One of the problems of producing a working demo at a hackathon is being held to a much higher standard of reality. Teams whose output is slideware illustrating the tenuous connection its members have to reality don’t seem to have any trouble getting unquestioning agreement that anything they propose will just work. We were asked how we would obtain the vibration data for different household devices, against which the customer data could be compared; a marketing type capable of convincingly talking about our crowd source solution would have been useful.

Late Saturday afternoon saw team SoundHound out on the streets measuring vehicle vibration. Unfortunately large lorries traveling at speed are thin on the ground in central London, also guys standing next to a laptop with wires attached to something on the ground filming everything that went past had the effect of causing drivers to slow down to low vibration speeds (rather than speeding up to get away from us).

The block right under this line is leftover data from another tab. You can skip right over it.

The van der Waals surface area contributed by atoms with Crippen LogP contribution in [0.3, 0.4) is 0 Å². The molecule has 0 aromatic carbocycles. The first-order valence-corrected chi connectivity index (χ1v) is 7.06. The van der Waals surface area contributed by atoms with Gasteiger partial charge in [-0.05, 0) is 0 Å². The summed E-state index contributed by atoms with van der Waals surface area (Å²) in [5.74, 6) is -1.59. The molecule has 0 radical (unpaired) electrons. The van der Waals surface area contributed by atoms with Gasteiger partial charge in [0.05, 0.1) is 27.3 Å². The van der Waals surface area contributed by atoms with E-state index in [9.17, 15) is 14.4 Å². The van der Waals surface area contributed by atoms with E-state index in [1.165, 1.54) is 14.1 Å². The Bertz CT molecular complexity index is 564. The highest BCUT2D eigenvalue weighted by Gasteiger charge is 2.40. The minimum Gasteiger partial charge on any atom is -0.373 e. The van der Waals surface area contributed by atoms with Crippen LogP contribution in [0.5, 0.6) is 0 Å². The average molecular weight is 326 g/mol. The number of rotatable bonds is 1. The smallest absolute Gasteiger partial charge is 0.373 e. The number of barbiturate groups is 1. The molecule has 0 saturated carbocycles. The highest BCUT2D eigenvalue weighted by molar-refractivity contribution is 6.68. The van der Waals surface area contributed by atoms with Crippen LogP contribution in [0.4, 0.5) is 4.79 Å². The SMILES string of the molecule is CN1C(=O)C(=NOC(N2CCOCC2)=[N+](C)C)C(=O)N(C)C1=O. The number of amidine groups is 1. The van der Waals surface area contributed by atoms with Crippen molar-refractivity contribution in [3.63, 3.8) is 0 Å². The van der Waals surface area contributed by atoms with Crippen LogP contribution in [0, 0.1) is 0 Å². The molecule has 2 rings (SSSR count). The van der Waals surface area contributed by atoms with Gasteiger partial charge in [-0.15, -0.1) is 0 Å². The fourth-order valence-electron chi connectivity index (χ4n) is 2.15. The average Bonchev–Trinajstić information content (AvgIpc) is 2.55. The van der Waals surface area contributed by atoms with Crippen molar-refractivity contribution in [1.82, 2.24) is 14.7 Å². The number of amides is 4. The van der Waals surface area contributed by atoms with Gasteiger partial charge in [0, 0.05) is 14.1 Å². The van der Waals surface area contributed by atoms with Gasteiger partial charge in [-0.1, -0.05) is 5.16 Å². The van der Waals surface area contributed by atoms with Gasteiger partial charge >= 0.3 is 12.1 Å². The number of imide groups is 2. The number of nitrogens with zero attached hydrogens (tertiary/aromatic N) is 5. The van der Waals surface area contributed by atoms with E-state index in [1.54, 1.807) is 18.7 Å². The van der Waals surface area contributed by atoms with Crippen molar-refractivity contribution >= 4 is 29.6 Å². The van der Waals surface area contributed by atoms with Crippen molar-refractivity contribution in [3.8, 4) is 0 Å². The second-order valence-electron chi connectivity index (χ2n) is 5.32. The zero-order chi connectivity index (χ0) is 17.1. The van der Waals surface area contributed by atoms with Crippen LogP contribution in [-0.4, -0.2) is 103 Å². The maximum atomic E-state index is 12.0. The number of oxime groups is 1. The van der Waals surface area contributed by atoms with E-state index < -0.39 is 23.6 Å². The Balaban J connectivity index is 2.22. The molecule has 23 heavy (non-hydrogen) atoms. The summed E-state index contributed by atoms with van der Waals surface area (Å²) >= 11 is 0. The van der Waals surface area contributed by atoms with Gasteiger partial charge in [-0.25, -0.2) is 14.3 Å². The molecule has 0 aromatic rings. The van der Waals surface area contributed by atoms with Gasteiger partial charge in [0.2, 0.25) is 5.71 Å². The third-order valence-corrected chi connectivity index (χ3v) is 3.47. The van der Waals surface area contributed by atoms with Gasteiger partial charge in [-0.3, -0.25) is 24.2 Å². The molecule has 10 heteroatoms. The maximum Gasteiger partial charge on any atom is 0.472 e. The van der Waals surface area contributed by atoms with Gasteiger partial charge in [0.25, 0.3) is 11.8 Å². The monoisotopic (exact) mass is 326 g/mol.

Perhaps we should have gone with the ghost detector sale pitch. The cloud data storage could have been rebranded as The Ethereum data matrix and flashing leds added to the hand-held sensor (the penguins below send the wrong message).

If it is possible to distinguish home appliances based on their vibration characteristics, and a database is created, there is an opportunity for salesmen to systematically check each house/flat ‘listening’ for appliances that are close to failing (motors vibrate more as they wear out): “Hello Sir, your fridge/boiler/air-conditioning is getting old and this week we have a special offer on replacements…”.

The picture below shows our 3-axis vibration sensor (plastic mounting/vibration interface laser cut by Elen from the FabLab, who do brown bag lunch and learn sessions if you are ever in central London). Two axis would probably been enough, and maybe even one, but we had the sensors and wanted to impress.

3-axis vibration sensor